Also, it ends up being a good reflection of the sound of the album. Significantly, the opening is the twisted I'm That Girl, where a vocal loop teases her 'haters' and one of her signature melodies is laced with a defiant reggaeton groove. It is not the only song that allows itself to be wrapped in aggressive synthesizers and dark timbres, as Energy, Thique or All Up In Your Mind show.

Their homage to disco music is also clear, an intention revealed with that Break My Soul single that they have just accompanied, as is usual in house and other dance focused stylesversions instrumental Y a cappella. Nor does he hesitate to cite Robin S. or Right Said Fred and shine songs that are perfect for listening to while rolling on a skating rink, such as Cuff It, Virgo's Groove and, of course, the closing with Summer Renaissance that reinterprets I Feel Love by Donna Summer.

The 'samples', a political issue

There are more protagonists in Act I: Renaissance. For example, bounce, a hiphop subgenre born in New Orleans to which Beyoncé pays tribute in Move, along with Grace Jones and Tems. And also sampling Big Freedia on Break My Soul, as he already did in the capital Formation, whose video, the best in history according to Rolling Stone, caused him to be boycotted by the security forces of his country for considering it "anti-police" and " anti-American”.

In an era marked by the continuous questioning of the rights of women, migrants and trans people, it does not seem casual to dedicate the album to her uncle Johnny, whom she defines as "godmother", using a song title as explicit as America Has A Problem or the decided homage to the vogue movement, whose style is evident in many rhythms on the album and with the appearance on Pure/Honey of Kevin Aviance, from the House of Aviance, a legendary New York vogue dance hall.

This “renaissance” lasts more than an hour but there are few songs —Alien Superstar, Church Girl and Plastic Off The Sofa almost exclusively—, in which he slows down and bets on the tone of his well-known ballads. In the vein of Drake's recent Honestly, Nevermind, surprisingly turning to techno-house, or that generation tiktoker creating one-minute hits, Beyoncé looks ready to take the dance floor by storm. An intention that underlines the fact that, unlike her films on Lemonade (HBO) or Black Is King (Disney +), she did not have visuals this time.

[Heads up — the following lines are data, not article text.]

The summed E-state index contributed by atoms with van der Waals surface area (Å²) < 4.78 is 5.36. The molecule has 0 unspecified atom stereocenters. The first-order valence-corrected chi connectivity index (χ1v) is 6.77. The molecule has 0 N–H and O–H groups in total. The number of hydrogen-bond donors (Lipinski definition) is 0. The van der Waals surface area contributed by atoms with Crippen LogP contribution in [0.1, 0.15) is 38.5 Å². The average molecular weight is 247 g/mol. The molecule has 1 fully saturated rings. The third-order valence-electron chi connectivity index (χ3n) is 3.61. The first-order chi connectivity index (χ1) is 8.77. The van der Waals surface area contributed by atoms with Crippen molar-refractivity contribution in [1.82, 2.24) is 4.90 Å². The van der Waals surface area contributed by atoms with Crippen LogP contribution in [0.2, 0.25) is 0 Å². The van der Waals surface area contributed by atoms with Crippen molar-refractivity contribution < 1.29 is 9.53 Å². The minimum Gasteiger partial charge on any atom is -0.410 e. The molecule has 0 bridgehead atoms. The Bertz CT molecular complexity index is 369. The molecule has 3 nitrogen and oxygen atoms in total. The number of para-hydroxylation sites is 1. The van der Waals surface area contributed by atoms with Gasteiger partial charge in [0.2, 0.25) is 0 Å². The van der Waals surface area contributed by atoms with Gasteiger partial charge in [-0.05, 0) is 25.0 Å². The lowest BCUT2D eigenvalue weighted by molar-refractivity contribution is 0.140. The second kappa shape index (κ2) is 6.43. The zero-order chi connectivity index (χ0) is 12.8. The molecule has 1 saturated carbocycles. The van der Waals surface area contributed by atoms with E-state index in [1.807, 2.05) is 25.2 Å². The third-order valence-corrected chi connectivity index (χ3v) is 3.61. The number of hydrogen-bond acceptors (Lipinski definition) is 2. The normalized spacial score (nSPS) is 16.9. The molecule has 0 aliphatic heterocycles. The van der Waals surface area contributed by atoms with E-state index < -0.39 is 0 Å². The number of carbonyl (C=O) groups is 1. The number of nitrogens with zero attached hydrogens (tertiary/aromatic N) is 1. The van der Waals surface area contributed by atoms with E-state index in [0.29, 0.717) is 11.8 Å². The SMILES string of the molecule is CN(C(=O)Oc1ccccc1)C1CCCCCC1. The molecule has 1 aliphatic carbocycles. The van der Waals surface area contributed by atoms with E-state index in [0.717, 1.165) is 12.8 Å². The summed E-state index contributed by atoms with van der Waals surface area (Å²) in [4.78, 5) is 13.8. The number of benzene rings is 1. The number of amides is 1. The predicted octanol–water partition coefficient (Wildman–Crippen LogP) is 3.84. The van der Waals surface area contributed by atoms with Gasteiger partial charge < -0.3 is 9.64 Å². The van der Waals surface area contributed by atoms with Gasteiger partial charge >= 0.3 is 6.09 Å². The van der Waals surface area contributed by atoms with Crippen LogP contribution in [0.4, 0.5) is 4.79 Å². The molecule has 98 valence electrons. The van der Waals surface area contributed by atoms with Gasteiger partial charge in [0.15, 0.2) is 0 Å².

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His, of course, has not been the first case of a youth idol who ends up articulating an interesting career, as shown by those of artists from different eras, from Scott Walker to Britney Spears going through Justin Timberlake or Harry Styles himself. But the impact of Beyoncé's solo career is still surprising, from the perspective of those first Destiny's Child albums or her brilliant Crazy In Love with Jay-Z. Although her career has not been without controversy.

Scene partners like Azealia Banks they made him look ugly with The Carters album a "happy ending" familiar to those alleged infidelities of his partner that he exorcised in Lemonade songs as devastating as Don't Hate Yourself. And while speech by the Nigerian feminist writer Chimamanda Ngozi Adichie in ***Flawless was for many activists a global speaker for feminism, others considered it an appropriation and commercialization of the movement.

Despite its good intentions, the one in Houston is capable of offering a messianic and sweetened version of The Lion King. At the same time, it is also necessary to demonstrate with a single video the unacceptable lack of representation of Afro-descendants in large museums. Lights and shadows of an artist with a real record who manages her career at her own pace and with an iron fist, producing through Parkwood Entertainment, designing clothes for brands like Adidas with Ivy Park and socially intervening with her philanthropic project to support NGOs called BeyGOOD.